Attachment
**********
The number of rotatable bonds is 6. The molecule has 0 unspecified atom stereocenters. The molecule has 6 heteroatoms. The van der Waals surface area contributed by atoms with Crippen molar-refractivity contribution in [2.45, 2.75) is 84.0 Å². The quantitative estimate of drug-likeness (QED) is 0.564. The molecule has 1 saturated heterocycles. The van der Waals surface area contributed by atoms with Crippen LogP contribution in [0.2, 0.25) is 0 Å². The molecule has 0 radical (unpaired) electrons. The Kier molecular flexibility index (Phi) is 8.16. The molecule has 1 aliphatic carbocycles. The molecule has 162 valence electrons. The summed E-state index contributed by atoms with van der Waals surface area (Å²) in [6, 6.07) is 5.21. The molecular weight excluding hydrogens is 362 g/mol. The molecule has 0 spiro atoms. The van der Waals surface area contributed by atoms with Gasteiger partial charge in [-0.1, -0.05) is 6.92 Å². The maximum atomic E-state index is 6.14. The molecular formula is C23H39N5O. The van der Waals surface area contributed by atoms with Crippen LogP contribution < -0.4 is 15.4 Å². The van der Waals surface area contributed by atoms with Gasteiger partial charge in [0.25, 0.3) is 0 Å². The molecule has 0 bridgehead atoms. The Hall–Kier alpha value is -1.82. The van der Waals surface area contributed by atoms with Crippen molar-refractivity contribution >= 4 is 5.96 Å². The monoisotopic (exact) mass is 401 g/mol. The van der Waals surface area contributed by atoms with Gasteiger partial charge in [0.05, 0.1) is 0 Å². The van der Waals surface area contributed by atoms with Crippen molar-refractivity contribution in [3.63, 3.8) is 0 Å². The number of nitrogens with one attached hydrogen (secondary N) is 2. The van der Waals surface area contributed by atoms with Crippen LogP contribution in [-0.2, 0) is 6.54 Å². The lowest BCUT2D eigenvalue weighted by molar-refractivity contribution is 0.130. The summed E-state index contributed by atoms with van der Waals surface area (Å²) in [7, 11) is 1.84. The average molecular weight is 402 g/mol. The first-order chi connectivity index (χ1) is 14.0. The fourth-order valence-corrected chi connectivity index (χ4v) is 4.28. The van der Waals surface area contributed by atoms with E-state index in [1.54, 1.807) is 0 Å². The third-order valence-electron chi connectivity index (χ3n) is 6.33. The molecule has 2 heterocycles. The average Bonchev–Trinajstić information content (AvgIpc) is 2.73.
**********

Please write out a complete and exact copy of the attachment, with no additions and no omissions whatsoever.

The number of rotatable bonds is 6. The molecule has 0 unspecified atom stereocenters. The molecule has 6 heteroatoms. The van der Waals surface area contributed by atoms with Crippen molar-refractivity contribution in [2.45, 2.75) is 84.0 Å². The quantitative estimate of drug-likeness (QED) is 0.564. The molecule has 1 saturated heterocycles. The van der Waals surface area contributed by atoms with Crippen LogP contribution in [0.2, 0.25) is 0 Å². The molecule has 0 radical (unpaired) electrons. The Kier molecular flexibility index (Phi) is 8.16. The molecule has 1 aliphatic carbocycles. The molecule has 162 valence electrons. The summed E-state index contributed by atoms with van der Waals surface area (Å²) in [6, 6.07) is 5.21. The molecular weight excluding hydrogens is 362 g/mol. The molecule has 0 spiro atoms. The van der Waals surface area contributed by atoms with Gasteiger partial charge in [-0.1, -0.05) is 6.92 Å². The maximum atomic E-state index is 6.14. The molecular formula is C23H39N5O. The van der Waals surface area contributed by atoms with Crippen LogP contribution < -0.4 is 15.4 Å². The van der Waals surface area contributed by atoms with Gasteiger partial charge in [0.25, 0.3) is 0 Å². The molecule has 0 bridgehead atoms. The Hall–Kier alpha value is -1.82. The van der Waals surface area contributed by atoms with Crippen molar-refractivity contribution >= 4 is 5.96 Å². The monoisotopic (exact) mass is 401 g/mol. The van der Waals surface area contributed by atoms with Gasteiger partial charge in [0.05, 0.1) is 0 Å². The van der Waals surface area contributed by atoms with Crippen molar-refractivity contribution in [3.63, 3.8) is 0 Å². The number of nitrogens with one attached hydrogen (secondary N) is 2. The van der Waals surface area contributed by atoms with Crippen LogP contribution in [-0.2, 0) is 6.54 Å². The lowest BCUT2D eigenvalue weighted by molar-refractivity contribution is 0.130. The summed E-state index contributed by atoms with van der Waals surface area (Å²) in [7, 11) is 1.84. The average molecular weight is 402 g/mol. The first-order chi connectivity index (χ1) is 14.0. The fourth-order valence-corrected chi connectivity index (χ4v) is 4.28. The van der Waals surface area contributed by atoms with E-state index in [1.54, 1.807) is 0 Å². The third-order valence-electron chi connectivity index (χ3n) is 6.33. The molecule has 2 heterocycles. The average Bonchev–Trinajstić information content (AvgIpc) is 2.73.